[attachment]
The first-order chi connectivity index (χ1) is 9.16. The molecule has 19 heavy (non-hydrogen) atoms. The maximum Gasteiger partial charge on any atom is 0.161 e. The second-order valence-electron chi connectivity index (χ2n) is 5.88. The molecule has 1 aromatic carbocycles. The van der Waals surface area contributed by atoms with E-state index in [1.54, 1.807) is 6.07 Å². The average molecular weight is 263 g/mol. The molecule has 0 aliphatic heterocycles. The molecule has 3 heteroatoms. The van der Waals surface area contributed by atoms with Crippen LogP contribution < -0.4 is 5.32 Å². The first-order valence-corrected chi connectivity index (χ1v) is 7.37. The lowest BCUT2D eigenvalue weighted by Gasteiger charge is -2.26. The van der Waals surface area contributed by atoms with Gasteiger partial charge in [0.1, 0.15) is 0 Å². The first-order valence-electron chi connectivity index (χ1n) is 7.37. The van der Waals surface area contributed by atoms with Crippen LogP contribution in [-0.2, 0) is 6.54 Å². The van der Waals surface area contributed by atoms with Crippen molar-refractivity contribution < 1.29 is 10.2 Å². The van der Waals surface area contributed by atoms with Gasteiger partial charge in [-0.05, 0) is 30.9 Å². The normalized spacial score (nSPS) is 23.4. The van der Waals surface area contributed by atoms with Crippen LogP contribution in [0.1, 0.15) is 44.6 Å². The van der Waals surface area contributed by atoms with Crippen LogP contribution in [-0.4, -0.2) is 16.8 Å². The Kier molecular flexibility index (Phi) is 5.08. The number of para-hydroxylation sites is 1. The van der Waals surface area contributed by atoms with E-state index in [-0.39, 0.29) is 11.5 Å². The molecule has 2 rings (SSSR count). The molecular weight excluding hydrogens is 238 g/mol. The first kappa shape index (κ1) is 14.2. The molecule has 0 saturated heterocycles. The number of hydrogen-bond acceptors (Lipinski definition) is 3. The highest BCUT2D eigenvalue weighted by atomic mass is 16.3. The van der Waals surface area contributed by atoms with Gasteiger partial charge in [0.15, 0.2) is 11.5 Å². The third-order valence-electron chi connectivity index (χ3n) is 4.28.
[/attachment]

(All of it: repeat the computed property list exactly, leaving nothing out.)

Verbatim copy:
The first-order chi connectivity index (χ1) is 9.16. The molecule has 19 heavy (non-hydrogen) atoms. The maximum Gasteiger partial charge on any atom is 0.161 e. The second-order valence-electron chi connectivity index (χ2n) is 5.88. The molecule has 1 aromatic carbocycles. The van der Waals surface area contributed by atoms with E-state index in [1.54, 1.807) is 6.07 Å². The average molecular weight is 263 g/mol. The molecule has 0 aliphatic heterocycles. The molecule has 3 heteroatoms. The van der Waals surface area contributed by atoms with Crippen LogP contribution < -0.4 is 5.32 Å². The first-order valence-corrected chi connectivity index (χ1v) is 7.37. The lowest BCUT2D eigenvalue weighted by Gasteiger charge is -2.26. The van der Waals surface area contributed by atoms with Gasteiger partial charge in [0.1, 0.15) is 0 Å². The first-order valence-electron chi connectivity index (χ1n) is 7.37. The van der Waals surface area contributed by atoms with Crippen LogP contribution in [-0.2, 0) is 6.54 Å². The van der Waals surface area contributed by atoms with Crippen molar-refractivity contribution < 1.29 is 10.2 Å². The van der Waals surface area contributed by atoms with Gasteiger partial charge in [-0.05, 0) is 30.9 Å². The normalized spacial score (nSPS) is 23.4. The van der Waals surface area contributed by atoms with Crippen LogP contribution in [0.1, 0.15) is 44.6 Å². The van der Waals surface area contributed by atoms with Crippen LogP contribution in [-0.4, -0.2) is 16.8 Å². The Kier molecular flexibility index (Phi) is 5.08. The number of para-hydroxylation sites is 1. The van der Waals surface area contributed by atoms with E-state index in [-0.39, 0.29) is 11.5 Å². The molecule has 2 rings (SSSR count). The molecular weight excluding hydrogens is 238 g/mol. The first kappa shape index (κ1) is 14.2. The molecule has 0 saturated heterocycles. The number of hydrogen-bond acceptors (Lipinski definition) is 3. The highest BCUT2D eigenvalue weighted by atomic mass is 16.3. The van der Waals surface area contributed by atoms with Gasteiger partial charge in [0.15, 0.2) is 11.5 Å². The third-order valence-electron chi connectivity index (χ3n) is 4.28.